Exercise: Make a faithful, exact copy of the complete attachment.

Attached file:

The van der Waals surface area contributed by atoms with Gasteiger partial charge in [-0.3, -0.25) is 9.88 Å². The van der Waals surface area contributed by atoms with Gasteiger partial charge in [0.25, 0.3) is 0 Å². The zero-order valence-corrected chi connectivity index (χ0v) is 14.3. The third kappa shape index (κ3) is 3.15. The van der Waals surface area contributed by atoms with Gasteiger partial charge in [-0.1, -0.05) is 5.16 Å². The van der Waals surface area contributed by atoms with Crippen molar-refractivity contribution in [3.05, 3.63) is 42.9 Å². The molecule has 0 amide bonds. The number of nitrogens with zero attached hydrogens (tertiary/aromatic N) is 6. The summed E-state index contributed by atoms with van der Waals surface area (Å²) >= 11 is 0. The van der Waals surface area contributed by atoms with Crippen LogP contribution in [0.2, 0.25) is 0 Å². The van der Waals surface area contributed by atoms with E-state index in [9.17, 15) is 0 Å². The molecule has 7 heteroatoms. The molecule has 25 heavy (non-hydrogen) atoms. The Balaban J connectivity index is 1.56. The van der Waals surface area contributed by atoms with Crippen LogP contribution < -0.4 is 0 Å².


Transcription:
The van der Waals surface area contributed by atoms with Gasteiger partial charge in [-0.3, -0.25) is 9.88 Å². The van der Waals surface area contributed by atoms with Gasteiger partial charge in [0.25, 0.3) is 0 Å². The zero-order valence-corrected chi connectivity index (χ0v) is 14.3. The third kappa shape index (κ3) is 3.15. The van der Waals surface area contributed by atoms with Gasteiger partial charge in [-0.1, -0.05) is 5.16 Å². The van der Waals surface area contributed by atoms with Crippen molar-refractivity contribution in [3.05, 3.63) is 42.9 Å². The molecule has 0 amide bonds. The number of nitrogens with zero attached hydrogens (tertiary/aromatic N) is 6. The summed E-state index contributed by atoms with van der Waals surface area (Å²) >= 11 is 0. The van der Waals surface area contributed by atoms with Crippen LogP contribution in [0.2, 0.25) is 0 Å². The van der Waals surface area contributed by atoms with E-state index in [9.17, 15) is 0 Å². The molecule has 7 heteroatoms. The molecule has 25 heavy (non-hydrogen) atoms. The Balaban J connectivity index is 1.56. The van der Waals surface area contributed by atoms with Crippen LogP contribution < -0.4 is 0 Å².